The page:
SLOW FOOD CAN­TONESE STYLE

In the heart of Foshan, one off-the-beaten-track restau­rant is qui­etly re­viv­ing an­cient Can­tonese culinary tra­di­tions and al­most-for­got­ten dishes. Jan­ice Leung Hayes dis­cov­ers its se­crets

Singapore Tatler - - LIFE | FOOD - Pho­tog­ra­phy PIM YANAPRASART

MAK­ING HIS­TORY

Clock­wise from above left: tra­di­tional Can­tonese teas are served at 102 House; sweet and sour pork with pick­led young gin­ger; chef Xu Jingye; rice steamed in lo­tus leaf. Op­po­site: win­ter melon soup

In 2006, when xu jingye and yao min started 102 House, a one-ta­ble pri­vate kitchen fo­cus­ing on Can­tonese cui­sine in the city of Foshan, about an hour west of Guangzhou, they looked to Hong Kong for knowl­edge and in­spi­ra­tion. They de­cided to claim their venture as “fu­sion”—an ex­per­i­ment to blend Guang­dong’s tra­di­tions with those of their plusher neigh­bour. “It was so-called cre­ative cui­sine,” re­calls Xu. “But cus­tomers weren’t re­turn­ing. We knew that what we were do­ing wasn’t right.” Look­ing to hone the recipes they were play­ing with, Xu found a sifu, or men­tor—a man whose name Xu wouldn’t dis­close, who has been a vet­eran of high-end Can­tonese kitchens for decades. Un­der his guid­ance, he and his part­ner Yao, both in their thir­ties, be­gan shift­ing their at­ten­tion to Can­tonese cui­sine in its purest, old­est form. “Nei­ther of us was born in the age where Can­tonese cui­sine was at its most glo­ri­ous,” Xu says. “We never ex­pe­ri­enced it, so our knowl­edge and un­der­stand­ing of Can­tonese clas­sics was the same as most other peo­ple, in that we didn’t know much about them. My sifu had worked in grand ho­tels in the 1960s and cooked dishes that I’d never seen or tasted be­fore. He sug­gested that I start again and learn the fun­da­men­tals of Can­tonese cui­sine.” Xu started dig­ging up old recipes and cook­books and be­gan to try his hand at re­pro­duc­ing them. He made tiny coins of chicken minced by hand, served on top of pig skin to in­cor­po­rate a lit­tle of the fat­ti­ness, de­signed to float in a milky, slow-cooked tonic soup of black chicken and al­monds. He also steamed pi­geon breast with shi­itake that had been al­lowed to grow past its prime. “I would go straight to my sifu if there was some­thing I didn’t un­der­stand and he would teach me, step by step. He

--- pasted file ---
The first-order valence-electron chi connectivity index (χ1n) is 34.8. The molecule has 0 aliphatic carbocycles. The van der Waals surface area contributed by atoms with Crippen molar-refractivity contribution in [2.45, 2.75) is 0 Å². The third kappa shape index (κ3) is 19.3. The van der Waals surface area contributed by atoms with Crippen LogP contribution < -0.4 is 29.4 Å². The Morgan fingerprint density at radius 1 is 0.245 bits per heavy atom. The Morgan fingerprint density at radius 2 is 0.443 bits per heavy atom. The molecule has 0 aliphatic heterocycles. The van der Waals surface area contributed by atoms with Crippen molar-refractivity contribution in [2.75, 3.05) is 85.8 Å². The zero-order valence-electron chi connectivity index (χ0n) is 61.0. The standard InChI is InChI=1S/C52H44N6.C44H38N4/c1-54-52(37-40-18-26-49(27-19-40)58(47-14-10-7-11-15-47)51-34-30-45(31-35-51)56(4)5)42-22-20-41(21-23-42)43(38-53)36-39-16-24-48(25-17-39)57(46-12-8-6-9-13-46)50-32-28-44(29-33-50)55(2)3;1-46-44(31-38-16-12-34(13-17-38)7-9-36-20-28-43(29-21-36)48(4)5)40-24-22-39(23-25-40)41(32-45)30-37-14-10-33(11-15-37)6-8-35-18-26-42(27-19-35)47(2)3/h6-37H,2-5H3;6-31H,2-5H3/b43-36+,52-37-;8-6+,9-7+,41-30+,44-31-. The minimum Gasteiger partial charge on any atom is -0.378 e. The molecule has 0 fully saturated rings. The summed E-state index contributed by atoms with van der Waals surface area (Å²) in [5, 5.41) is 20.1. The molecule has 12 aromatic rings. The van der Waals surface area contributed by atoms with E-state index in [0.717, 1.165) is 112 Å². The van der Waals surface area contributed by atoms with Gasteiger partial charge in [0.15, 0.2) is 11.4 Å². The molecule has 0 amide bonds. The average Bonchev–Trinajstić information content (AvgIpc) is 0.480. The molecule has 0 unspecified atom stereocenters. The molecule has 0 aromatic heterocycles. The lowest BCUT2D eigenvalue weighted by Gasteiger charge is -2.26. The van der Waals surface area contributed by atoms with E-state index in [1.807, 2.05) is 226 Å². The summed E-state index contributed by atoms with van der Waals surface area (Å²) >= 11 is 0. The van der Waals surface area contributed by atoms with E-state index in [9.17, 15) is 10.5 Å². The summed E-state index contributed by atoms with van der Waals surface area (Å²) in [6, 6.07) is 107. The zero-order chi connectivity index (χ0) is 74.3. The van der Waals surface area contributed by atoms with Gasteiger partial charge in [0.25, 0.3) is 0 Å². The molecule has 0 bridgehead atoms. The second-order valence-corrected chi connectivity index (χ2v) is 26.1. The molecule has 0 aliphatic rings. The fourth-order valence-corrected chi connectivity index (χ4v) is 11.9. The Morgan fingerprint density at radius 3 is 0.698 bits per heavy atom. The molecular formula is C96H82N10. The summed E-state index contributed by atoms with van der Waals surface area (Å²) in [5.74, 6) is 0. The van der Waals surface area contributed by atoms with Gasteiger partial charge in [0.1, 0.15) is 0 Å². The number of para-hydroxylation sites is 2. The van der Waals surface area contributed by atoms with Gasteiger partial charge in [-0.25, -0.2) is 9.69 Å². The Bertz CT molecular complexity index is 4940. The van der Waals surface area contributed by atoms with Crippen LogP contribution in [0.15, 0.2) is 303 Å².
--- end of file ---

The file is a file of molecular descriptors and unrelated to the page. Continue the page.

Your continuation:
taught me how the dish should taste, what its true point of dif­fer­ence is and how to achieve it. In those early days, we re­ally re­lied on him to help us find our bear­ings,” Xu says. “He made me un­der­stand what Can­tonese food is re­ally about. Can­tonese food is clean, umami, crunchy, ten­der, smooth (‘qing, xian, shuang, nen, hua’), and you should achieve th­ese qual­i­ties us­ing the veg­eta­bles that na­ture pro­vides through the sea­sons. When you fully un­der­stand th­ese con­cepts, you’ll un­der­stand Can­tonese food.” One of the eight culinary tra­di­tions of Chi­nese cui­sine, Can­tonese gastronomy is per­haps the coun­try’s most in­ter­na­tion­ally recog­nised, given the high num­ber of Can­tonese em­i­grants the world over. Its style of cook­ing prefers brais­ing, stew­ing and saute­ing over the flash-fry method used in the cuisines of other Chi­nese re­gions, and in­cor­po­rates sauces that tend to be sweet and thick, such as hoisin, plum and oys­ter sauces. It re­lies heav­ily on in­dige­nous in­gre­di­ents whose flavours are kept in­tact, as well as an­i­mals (or parts of them) that might sound un­ap­petis­ing to some but are tied to the times of hardship Can­tonese peo­ple of­ten en­dured in their his­tory, and their abil­ity to make art out of ne­ces­sity, us­ing snakes, goose webs, cock­erel tes­ti­cles, cow in­nards and pig shanks. Xu and Yao em­braced all this al­most to the let­ter, start­ing with the lo­ca­tion of 102 House. By 2009, the pair had moved their pri­vate kitchen into an old residence in Foshan, in a quiet neigh­bour­hood tucked be­hind hec­tic main thor­ough­fares. Like many Chi­nese cities, Foshan’s roads are choked with traf­fic and ex­plod­ing with LED sig­nage. But in this slim, three-storey house, au­to­matic glass doors make way for a rus­tic wooden door­way, and the sound of honk­ing car horns is re­placed by sooth­ing sounds of gen­tle trick­ling from the wa­ter